The Good: My favorite part of the movie was "The Dawn of Man," but I've detailed lots of great things about the movie above.

The Bad: I wonder if Kubrick could have gotten his point across with the psychedelic stuff on the way to Jupiter a bit quicker. Desaturated pictures of space are awesome for five minutes, but not ten or fifteen.

The Skinny: #75 sounds great to me.



    I saw this movie for the first time when I was 8 because my dad is an enthusiast. Didn't care about it so much, thought it was weird.

    Saw it again when I was more like, 15, and absolutely loved it despite the fact that I had barely any idea about what it meant.

    Discovered that it is based on a book by Arthur C. Clarke during senior year and read it (it's really short so you have no excuse) and my mind was blown by how well Kubrick actually brings Clarke's ideas to the screen. Problem is, the ideas are intricate enough that to watch the movie won't explain them, obviously.

    Anyway. I completely agree with its placing on the Top 250.

  2. I read that Kubrick and Clarke worked closely together on the book and the movie and that it was actually released a few months after the movie, which is pretty crazy. Both works were true collaborative pieces. I'll snatch up the book though, I've been stocking up on escapist things to read (comics, fantasy, sci-fi) for the school year because who really wants their reprieve from studying to be more nonfiction or even realistic fiction? Thanks for the recommendation!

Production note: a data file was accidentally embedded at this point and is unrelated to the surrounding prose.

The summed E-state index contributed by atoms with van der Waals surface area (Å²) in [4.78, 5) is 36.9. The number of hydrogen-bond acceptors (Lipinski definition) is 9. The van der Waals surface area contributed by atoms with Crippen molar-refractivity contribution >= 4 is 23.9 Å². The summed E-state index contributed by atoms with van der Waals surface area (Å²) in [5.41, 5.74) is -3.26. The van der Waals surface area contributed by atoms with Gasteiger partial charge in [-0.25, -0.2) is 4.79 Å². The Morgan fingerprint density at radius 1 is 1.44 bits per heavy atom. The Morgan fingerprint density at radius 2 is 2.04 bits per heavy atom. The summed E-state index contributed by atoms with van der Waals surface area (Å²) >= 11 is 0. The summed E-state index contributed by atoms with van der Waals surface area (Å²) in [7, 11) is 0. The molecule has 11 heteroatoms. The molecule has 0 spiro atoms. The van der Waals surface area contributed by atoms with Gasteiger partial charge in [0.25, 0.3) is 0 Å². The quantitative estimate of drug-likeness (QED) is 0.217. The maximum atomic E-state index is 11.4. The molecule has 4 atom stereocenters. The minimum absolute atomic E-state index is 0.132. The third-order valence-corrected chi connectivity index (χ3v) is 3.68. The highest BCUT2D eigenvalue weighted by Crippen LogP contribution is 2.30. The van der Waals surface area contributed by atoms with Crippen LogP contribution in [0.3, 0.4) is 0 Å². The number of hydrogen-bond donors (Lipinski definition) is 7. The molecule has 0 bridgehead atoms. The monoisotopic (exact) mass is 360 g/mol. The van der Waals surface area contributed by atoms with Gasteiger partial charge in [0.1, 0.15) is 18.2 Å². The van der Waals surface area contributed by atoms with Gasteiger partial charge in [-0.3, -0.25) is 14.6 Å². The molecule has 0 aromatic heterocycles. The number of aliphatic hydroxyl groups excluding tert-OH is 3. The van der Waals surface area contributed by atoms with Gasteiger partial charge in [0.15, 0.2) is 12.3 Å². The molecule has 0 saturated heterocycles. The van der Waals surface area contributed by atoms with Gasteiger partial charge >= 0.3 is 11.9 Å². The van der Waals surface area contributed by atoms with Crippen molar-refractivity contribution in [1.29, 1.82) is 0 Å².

3. This is one of my three favorite movies. I'm happy you liked it.
    I would love to get into it, but it would be pointless even attempting to discuss it unless you've seen it twice. There are so many things you catch on repeated viewings.
    I've seen this movie more that 30 times. (5 of those viewings took place in a movie theater downtown that plays this on the bigscreen every summer.) It is truly genius. Not only have I seen this movie more than any other movie, I've never understood it. Just like you said about the FAQ, those are just theories. Never, and I repeat, NEVER see the sequel. It isn't directed by Kubrick and is basically a fan-made sequel that takes one theory and blows it into a two hour movie. And the theory they had was weak anyways. I do suggest reading the book.
    God, such a great movie. I'm going to watch it tonight just because of this blog.

  4. One of the most important and influential movies in the history of cinema. Top 10 movies in many critics and directors lists.
    Genius, mysterious, innovative, visually great, but (I'll take the loser side on this) still about 30mins too long and a bit uneventful for me.
    I truly respect the movie, but it is nowhere near my favorite movies, at least for now.

    2001: A Space Odyssey 7/10